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An Empirical Test of a Cross-National Model of Corporate Social Responsibility

Ali M. Quazi and Dennis O'Brien
Journal of Business Ethics
Vol. 25, No. 1 (May, 2000), pp. 33-51
Published by: Springer
Stable URL: http://www.jstor.org/stable/25074298
Page Count: 19
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An Empirical Test of a Cross-National Model of Corporate Social Responsibility
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Abstract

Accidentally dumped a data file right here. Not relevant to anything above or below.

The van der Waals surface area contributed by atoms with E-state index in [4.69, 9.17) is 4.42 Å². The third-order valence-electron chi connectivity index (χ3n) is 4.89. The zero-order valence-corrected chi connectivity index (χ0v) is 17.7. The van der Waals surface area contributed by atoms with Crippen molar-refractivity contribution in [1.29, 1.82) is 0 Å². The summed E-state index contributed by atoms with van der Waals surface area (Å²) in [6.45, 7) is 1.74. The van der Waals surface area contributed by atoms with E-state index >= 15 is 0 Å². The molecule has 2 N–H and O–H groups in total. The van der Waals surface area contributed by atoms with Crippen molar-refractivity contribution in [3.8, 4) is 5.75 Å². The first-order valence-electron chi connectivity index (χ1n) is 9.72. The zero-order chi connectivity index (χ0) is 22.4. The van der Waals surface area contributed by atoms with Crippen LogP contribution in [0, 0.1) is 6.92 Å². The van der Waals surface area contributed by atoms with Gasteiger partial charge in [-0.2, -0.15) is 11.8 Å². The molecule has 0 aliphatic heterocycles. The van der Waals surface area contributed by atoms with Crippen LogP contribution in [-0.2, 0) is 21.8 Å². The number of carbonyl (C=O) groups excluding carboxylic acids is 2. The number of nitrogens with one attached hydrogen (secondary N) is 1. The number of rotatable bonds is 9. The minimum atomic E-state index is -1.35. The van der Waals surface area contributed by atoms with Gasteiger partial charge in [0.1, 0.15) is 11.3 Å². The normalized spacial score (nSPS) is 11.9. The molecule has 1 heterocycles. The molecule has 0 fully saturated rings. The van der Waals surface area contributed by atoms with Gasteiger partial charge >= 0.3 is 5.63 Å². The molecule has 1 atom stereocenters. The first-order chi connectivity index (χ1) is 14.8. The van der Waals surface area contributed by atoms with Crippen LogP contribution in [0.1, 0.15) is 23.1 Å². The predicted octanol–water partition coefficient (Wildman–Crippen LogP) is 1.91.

Most models of corporate social responsibility revolve around the controversy as to whether business is a single dimensional entity of profit maximization or a multi-dimensional entity serving greater societal interests. Furthermore, the models are mostly descriptive in nature and are based on the experiences of western countries. There has been little attempt to develop a model that accounts for corporate social responsibility in diverse environments with differing socio-cultural and market settings. In this paper an attempt has been made to fill this gap by developing a two-dimensional model of corporate social responsibility and empirically testing its validity in the context of two dissimilar cultures - Australia and Bangladesh. The two dimensions are the span of corporate responsibility (narrow to wider perspective) and the range of outcomes of social commitments of businesses (cost to benefit driven perspective). The test results confirm the validity of the two-dimensional model in the two environments. The Factor analysis revealed two leading dimensions. Cluster analysis pointed to two distinctive clusters of managers in both Australia and Bangladesh, one consisting of managers with a broad contemporary concept of social responsibility, and the other with a limited narrow view. The paper concludes that corporate social responsibility is two-dimensional and universal in nature and that differing cultural and market settings in which managers operate may have little impact on the ethical perceptions of corporate managers.

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